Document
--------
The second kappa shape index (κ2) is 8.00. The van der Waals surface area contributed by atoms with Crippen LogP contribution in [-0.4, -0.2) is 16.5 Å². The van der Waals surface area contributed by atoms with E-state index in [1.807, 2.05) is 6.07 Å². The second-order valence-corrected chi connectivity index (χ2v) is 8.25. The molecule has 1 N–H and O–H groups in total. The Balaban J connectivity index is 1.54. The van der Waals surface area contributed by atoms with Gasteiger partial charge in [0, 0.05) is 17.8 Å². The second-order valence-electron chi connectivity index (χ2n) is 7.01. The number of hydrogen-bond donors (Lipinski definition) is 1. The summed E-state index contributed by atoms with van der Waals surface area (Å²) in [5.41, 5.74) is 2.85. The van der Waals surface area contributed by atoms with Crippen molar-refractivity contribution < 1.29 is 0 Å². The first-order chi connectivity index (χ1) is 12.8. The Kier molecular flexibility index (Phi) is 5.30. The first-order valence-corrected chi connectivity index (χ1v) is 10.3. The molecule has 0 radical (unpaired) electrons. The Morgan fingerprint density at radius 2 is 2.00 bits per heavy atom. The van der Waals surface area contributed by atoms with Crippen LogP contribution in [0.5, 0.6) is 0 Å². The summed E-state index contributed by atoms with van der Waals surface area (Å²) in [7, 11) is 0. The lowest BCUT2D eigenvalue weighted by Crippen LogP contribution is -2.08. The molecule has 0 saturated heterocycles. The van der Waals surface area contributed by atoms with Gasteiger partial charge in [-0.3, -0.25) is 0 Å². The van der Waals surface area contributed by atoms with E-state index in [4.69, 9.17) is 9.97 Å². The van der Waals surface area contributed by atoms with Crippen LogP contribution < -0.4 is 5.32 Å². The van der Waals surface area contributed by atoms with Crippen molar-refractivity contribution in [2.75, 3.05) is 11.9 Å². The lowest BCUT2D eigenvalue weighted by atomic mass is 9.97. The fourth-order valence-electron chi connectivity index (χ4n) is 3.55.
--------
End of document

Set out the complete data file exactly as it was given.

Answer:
The second kappa shape index (κ2) is 8.00. The van der Waals surface area contributed by atoms with Crippen LogP contribution in [-0.4, -0.2) is 16.5 Å². The van der Waals surface area contributed by atoms with E-state index in [1.807, 2.05) is 6.07 Å². The second-order valence-corrected chi connectivity index (χ2v) is 8.25. The molecule has 1 N–H and O–H groups in total. The Balaban J connectivity index is 1.54. The van der Waals surface area contributed by atoms with Gasteiger partial charge in [0, 0.05) is 17.8 Å². The second-order valence-electron chi connectivity index (χ2n) is 7.01. The number of hydrogen-bond donors (Lipinski definition) is 1. The summed E-state index contributed by atoms with van der Waals surface area (Å²) in [5.41, 5.74) is 2.85. The van der Waals surface area contributed by atoms with Crippen molar-refractivity contribution < 1.29 is 0 Å². The first-order chi connectivity index (χ1) is 12.8. The Kier molecular flexibility index (Phi) is 5.30. The first-order valence-corrected chi connectivity index (χ1v) is 10.3. The molecule has 0 radical (unpaired) electrons. The Morgan fingerprint density at radius 2 is 2.00 bits per heavy atom. The van der Waals surface area contributed by atoms with Crippen LogP contribution in [0.5, 0.6) is 0 Å². The summed E-state index contributed by atoms with van der Waals surface area (Å²) in [7, 11) is 0. The lowest BCUT2D eigenvalue weighted by Crippen LogP contribution is -2.08. The molecule has 0 saturated heterocycles. The van der Waals surface area contributed by atoms with Gasteiger partial charge in [-0.3, -0.25) is 0 Å². The van der Waals surface area contributed by atoms with E-state index in [4.69, 9.17) is 9.97 Å². The van der Waals surface area contributed by atoms with Crippen LogP contribution < -0.4 is 5.32 Å². The van der Waals surface area contributed by atoms with Crippen molar-refractivity contribution in [2.75, 3.05) is 11.9 Å². The lowest BCUT2D eigenvalue weighted by atomic mass is 9.97. The fourth-order valence-electron chi connectivity index (χ4n) is 3.55.